Refugees are closer to gaining easier access to banking in foreign countries thanks to a new digital solution from Berlin startup Taqanu
An innovative banking solution from Taqanu uses customers’ digital history to allow them to prove their identity rather than traditional paperwork. The application, which will be globally available once it launches, means those that find it difficult to gain access to the necessary paperwork to do things like set up a bank account or rent accommodation, may now be able to using their mobile phones.
Earlier this year Taqanu was presented and discussed at the G20 High Level Forum for Forcibly Displaced Persons (FDPs), an event leading up to the Final G20 meeting in July 2017. The event brought together a diverse range of stakeholders including financial regulators and policymakers. The new banking solution faces huge regulation obstacles, but if approved it would be a big breakthrough in places like Germany, where you are required to have a bank account in order to take out any type of tenancy agreement.
It could be a major turning point for disenfranchised communities and refugees who often flea their homes with nothing, and are then faced with obstacles in settling in a new country. Taqanu’s founder Balázs Némethi, drew from his own experiences attempting to apply for bank accounts in foreign countries and wanted to make the process easier for people likely to have limited access to documentation.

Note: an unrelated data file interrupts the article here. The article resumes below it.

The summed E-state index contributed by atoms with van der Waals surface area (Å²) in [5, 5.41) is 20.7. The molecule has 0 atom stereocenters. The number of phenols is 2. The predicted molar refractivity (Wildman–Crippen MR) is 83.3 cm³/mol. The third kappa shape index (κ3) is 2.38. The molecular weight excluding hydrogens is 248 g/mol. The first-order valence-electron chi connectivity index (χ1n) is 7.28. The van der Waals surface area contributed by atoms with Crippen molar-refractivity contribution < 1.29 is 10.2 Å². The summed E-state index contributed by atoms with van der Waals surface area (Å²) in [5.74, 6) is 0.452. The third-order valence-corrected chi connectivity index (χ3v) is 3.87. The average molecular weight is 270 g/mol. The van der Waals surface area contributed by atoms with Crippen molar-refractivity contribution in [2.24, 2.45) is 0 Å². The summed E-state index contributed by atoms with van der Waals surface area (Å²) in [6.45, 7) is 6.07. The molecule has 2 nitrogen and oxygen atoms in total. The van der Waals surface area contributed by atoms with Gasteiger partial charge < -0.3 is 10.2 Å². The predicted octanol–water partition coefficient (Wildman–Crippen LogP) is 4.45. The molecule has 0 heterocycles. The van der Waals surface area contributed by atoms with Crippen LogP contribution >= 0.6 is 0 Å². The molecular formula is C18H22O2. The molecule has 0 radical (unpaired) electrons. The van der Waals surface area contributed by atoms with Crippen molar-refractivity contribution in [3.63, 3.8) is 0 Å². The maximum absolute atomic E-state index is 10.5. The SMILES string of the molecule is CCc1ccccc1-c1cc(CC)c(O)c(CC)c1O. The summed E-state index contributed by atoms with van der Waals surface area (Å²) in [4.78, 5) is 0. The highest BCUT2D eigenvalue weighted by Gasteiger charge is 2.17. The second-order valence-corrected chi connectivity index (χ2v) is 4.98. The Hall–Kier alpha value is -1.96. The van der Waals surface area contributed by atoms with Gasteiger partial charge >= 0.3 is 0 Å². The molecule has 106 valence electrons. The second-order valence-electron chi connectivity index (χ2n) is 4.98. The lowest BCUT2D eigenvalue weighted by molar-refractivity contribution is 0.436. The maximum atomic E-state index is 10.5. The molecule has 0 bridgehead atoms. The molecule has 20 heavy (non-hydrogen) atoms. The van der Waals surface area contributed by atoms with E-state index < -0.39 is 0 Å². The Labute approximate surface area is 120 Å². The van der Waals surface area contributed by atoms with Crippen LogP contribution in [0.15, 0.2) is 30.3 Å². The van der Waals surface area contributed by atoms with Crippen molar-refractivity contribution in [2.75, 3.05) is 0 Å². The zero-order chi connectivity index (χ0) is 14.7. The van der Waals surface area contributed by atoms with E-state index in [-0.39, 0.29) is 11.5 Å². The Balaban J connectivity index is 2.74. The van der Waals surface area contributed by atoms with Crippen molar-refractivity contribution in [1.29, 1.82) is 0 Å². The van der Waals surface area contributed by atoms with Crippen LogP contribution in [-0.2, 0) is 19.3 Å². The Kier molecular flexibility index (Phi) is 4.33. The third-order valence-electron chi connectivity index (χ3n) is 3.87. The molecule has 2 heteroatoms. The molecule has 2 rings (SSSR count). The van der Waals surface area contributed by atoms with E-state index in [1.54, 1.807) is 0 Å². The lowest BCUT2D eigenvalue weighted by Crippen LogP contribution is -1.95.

The app has already attracted attention from some major players in the tech world, including Microsoft who are particularly interested in the company’s humanitarian values. It joins a whole host of other digital solutions including the mobile banking app which helps low-income migrant workers in the Middle East and the Dutch business incubator helping refugees to integrate through educational and entrepreneurial activities. Is the growth in digital financial alternatives a pathway to the end of traditional banking as we know it?